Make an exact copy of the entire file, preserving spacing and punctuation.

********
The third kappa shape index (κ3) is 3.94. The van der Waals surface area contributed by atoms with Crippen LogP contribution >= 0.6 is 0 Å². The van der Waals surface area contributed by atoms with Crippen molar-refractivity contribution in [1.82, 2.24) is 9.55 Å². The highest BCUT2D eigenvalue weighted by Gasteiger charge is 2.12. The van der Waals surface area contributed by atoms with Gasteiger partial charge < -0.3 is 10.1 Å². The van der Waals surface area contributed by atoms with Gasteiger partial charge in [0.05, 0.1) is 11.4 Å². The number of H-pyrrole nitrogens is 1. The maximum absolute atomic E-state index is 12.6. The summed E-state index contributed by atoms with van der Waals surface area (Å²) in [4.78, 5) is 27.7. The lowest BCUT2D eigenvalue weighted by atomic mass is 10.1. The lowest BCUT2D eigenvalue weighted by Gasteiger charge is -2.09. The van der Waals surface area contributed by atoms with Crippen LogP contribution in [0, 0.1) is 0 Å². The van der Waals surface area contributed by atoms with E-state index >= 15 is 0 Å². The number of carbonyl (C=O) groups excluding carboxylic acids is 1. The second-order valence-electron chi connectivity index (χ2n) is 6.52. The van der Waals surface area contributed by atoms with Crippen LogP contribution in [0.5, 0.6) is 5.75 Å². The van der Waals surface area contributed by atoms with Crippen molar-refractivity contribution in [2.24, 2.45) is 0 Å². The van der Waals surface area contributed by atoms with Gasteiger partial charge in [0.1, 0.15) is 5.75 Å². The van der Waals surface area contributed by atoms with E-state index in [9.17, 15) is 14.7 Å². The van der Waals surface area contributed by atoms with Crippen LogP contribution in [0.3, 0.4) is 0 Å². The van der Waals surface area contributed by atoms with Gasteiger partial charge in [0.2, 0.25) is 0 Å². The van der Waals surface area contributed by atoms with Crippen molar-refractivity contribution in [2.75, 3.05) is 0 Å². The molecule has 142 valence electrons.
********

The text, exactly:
The third kappa shape index (κ3) is 3.94. The van der Waals surface area contributed by atoms with Crippen LogP contribution >= 0.6 is 0 Å². The van der Waals surface area contributed by atoms with Crippen molar-refractivity contribution in [1.82, 2.24) is 9.55 Å². The highest BCUT2D eigenvalue weighted by Gasteiger charge is 2.12. The van der Waals surface area contributed by atoms with Gasteiger partial charge < -0.3 is 10.1 Å². The van der Waals surface area contributed by atoms with Gasteiger partial charge in [0.05, 0.1) is 11.4 Å². The number of H-pyrrole nitrogens is 1. The maximum absolute atomic E-state index is 12.6. The summed E-state index contributed by atoms with van der Waals surface area (Å²) in [4.78, 5) is 27.7. The lowest BCUT2D eigenvalue weighted by atomic mass is 10.1. The lowest BCUT2D eigenvalue weighted by Gasteiger charge is -2.09. The van der Waals surface area contributed by atoms with Crippen LogP contribution in [0, 0.1) is 0 Å². The van der Waals surface area contributed by atoms with E-state index >= 15 is 0 Å². The number of carbonyl (C=O) groups excluding carboxylic acids is 1. The second-order valence-electron chi connectivity index (χ2n) is 6.52. The van der Waals surface area contributed by atoms with Crippen LogP contribution in [0.5, 0.6) is 5.75 Å². The van der Waals surface area contributed by atoms with Crippen molar-refractivity contribution in [2.24, 2.45) is 0 Å². The van der Waals surface area contributed by atoms with Gasteiger partial charge in [0.1, 0.15) is 5.75 Å². The van der Waals surface area contributed by atoms with E-state index in [9.17, 15) is 14.7 Å². The van der Waals surface area contributed by atoms with Crippen LogP contribution in [0.3, 0.4) is 0 Å². The van der Waals surface area contributed by atoms with Gasteiger partial charge in [0.2, 0.25) is 0 Å². The van der Waals surface area contributed by atoms with Crippen molar-refractivity contribution in [2.75, 3.05) is 0 Å². The molecule has 142 valence electrons.